Herbert Louis Samuel, 1st Viscount Samuel GCB, OM, GBE, PC (6 November 1870 – 5 February 1963), was a British Liberal politician who was the party leader from 1931 to 1935. He was the first nominally-practising Jew, although a personal atheist, to serve as a Cabinet minister and to become the leader of a major British political party. He also served as a diplomat.  Educated at University College School in Hampstead, London and Balliol College, Oxford. He put forward the idea of establishing a British protectorate over Palestine in 1915, and his ideas influenced the Balfour Declaration.  He was appointed to the position of High Commissioner in 1920, before the Council of the League of Nations approved a British mandate for Palestine.  He served as High Commissioner until 1925.  He recognised Hebrew as one of the three official languages of the territory. He was appointed Knight Grand Cross of the Order of the British Empire (GBE) on 11 June 1920.

 Asher Zvi Hirsch Ginsberg (18 August 1856 – 2 January 1927), primarily known by his Hebrew name and pen name,  Ahad Ha'am was a Hebrew essayist, and one of the foremost pre-state Zionist thinkers. He is known as the founder of cultural Zionism. With his secular vision of a Jewish "spiritual center" in Israel, he confronted Theodor Herzl.  Unlike Herzl, the founder of political Zionism, Ha'am strived for "a Jewish state and not merely a state of Jews".

Theodor Herzl (Hebrew: תאודור הֶרְצֵלTe'odor Hertsel, Hungarian: Herzl Tivadar; May 2, 1860 – July 3, 1904), born Benjamin Ze'ev Herzl (Hebrew: בִּנְיָמִין זְאֵב הֶרְצֵלBinyamin Ze'ev Hertsel), also known in Hebrew as חוֹזֵה הַמְדִינָה‎, Chozeh HaMedinah (lit. "Visionary of the State") was an Austro-Hungarian journalist, playwright, political activist, and writer who was one of the fathers of modern political Zionism.  Herzl formed the World Zionist Organization and promoted Jewish migration to Palestine in an effort to form a Jewish state. Though he died long before its establishment, he is generally considered a father of the State of Israel, formed in 1948.  While Herzl is often mistakenly identified as the first major Zionist activist, scholars such as Yehuda Bibas, Zvi Hirsch Kalischer and Judah Alkalai were promoting Zionist ideas before him.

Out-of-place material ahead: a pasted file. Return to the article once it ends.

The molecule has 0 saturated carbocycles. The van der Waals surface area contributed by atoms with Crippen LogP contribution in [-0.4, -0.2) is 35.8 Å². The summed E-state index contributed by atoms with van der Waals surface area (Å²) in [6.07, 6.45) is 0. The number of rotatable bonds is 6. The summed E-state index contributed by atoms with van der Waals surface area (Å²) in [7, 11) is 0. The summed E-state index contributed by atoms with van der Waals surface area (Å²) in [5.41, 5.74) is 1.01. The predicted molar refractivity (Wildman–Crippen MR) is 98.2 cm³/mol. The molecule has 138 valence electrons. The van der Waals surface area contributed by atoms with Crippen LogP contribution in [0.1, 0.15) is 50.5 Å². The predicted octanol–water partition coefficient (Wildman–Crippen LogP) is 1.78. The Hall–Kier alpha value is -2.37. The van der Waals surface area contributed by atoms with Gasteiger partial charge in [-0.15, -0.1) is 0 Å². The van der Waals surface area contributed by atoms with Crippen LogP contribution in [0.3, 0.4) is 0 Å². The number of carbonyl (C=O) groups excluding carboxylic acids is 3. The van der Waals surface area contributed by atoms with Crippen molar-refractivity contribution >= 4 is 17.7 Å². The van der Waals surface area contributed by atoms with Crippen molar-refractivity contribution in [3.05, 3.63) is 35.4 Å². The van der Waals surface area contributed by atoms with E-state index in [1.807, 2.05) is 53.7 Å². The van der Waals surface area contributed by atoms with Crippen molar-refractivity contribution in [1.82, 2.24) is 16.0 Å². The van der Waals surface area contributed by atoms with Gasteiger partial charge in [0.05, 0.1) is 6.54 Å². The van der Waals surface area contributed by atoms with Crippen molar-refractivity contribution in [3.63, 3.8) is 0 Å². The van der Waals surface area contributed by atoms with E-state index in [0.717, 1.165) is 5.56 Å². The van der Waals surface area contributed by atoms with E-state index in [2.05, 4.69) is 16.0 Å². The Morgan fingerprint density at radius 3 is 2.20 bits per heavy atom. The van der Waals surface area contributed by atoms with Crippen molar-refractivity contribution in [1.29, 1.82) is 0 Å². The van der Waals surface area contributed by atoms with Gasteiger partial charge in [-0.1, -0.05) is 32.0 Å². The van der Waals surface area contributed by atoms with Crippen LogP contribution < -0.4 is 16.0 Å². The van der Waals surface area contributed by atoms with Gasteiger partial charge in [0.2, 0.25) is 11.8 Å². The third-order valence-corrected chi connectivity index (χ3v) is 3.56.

Field Marshal Edmund Henry Hynman Allenby, 1st Viscount Allenby, GCB, GCMG, GCVO (23 April 1861 – 14 May 1936) was an English soldier and British Imperial Governor. He fought in the Second Boer War and also in the First world War, in which he led the British Empire's Egyptian Expeditionary Force (EEF) during the Sinai and Palestine Campaign against the Ottoman Empire in the conquest of Palestine. 

Honouring Jerusalem on foot: Allenby dismounted and entered the city on foot through the Jaffa Gate, together with his officers, in deliberate contrast to the perceived arrogance of the Kaiser's entry into Jerusalem on horseback in 1898 which was not well received by the local citizens.  He did this out of respect for the status of Jerusalem as the Holy City important to Judaism, Christianity and Islam. The people of Jerusalem saw Allenby's entrance on foot as a sign of his modesty.